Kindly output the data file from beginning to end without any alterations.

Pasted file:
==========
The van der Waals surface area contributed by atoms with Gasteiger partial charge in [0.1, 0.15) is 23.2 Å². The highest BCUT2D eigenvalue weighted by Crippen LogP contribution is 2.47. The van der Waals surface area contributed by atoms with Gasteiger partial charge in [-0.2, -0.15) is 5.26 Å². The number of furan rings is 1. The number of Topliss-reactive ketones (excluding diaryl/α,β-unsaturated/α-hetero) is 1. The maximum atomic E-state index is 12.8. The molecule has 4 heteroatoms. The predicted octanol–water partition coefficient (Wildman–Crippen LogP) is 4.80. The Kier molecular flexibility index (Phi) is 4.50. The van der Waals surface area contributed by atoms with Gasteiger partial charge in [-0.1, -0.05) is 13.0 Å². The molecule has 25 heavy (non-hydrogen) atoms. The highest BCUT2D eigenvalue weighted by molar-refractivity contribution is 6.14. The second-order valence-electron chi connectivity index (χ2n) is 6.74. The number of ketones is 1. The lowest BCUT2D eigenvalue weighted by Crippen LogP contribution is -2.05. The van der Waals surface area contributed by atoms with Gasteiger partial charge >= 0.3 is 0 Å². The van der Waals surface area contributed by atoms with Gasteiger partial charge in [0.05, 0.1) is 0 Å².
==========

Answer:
The van der Waals surface area contributed by atoms with Gasteiger partial charge in [0.1, 0.15) is 23.2 Å². The highest BCUT2D eigenvalue weighted by Crippen LogP contribution is 2.47. The van der Waals surface area contributed by atoms with Gasteiger partial charge in [-0.2, -0.15) is 5.26 Å². The number of furan rings is 1. The number of Topliss-reactive ketones (excluding diaryl/α,β-unsaturated/α-hetero) is 1. The maximum atomic E-state index is 12.8. The molecule has 4 heteroatoms. The predicted octanol–water partition coefficient (Wildman–Crippen LogP) is 4.80. The Kier molecular flexibility index (Phi) is 4.50. The van der Waals surface area contributed by atoms with Gasteiger partial charge in [-0.1, -0.05) is 13.0 Å². The molecule has 25 heavy (non-hydrogen) atoms. The highest BCUT2D eigenvalue weighted by molar-refractivity contribution is 6.14. The second-order valence-electron chi connectivity index (χ2n) is 6.74. The number of ketones is 1. The lowest BCUT2D eigenvalue weighted by Crippen LogP contribution is -2.05. The van der Waals surface area contributed by atoms with Gasteiger partial charge >= 0.3 is 0 Å². The van der Waals surface area contributed by atoms with Gasteiger partial charge in [0.05, 0.1) is 0 Å².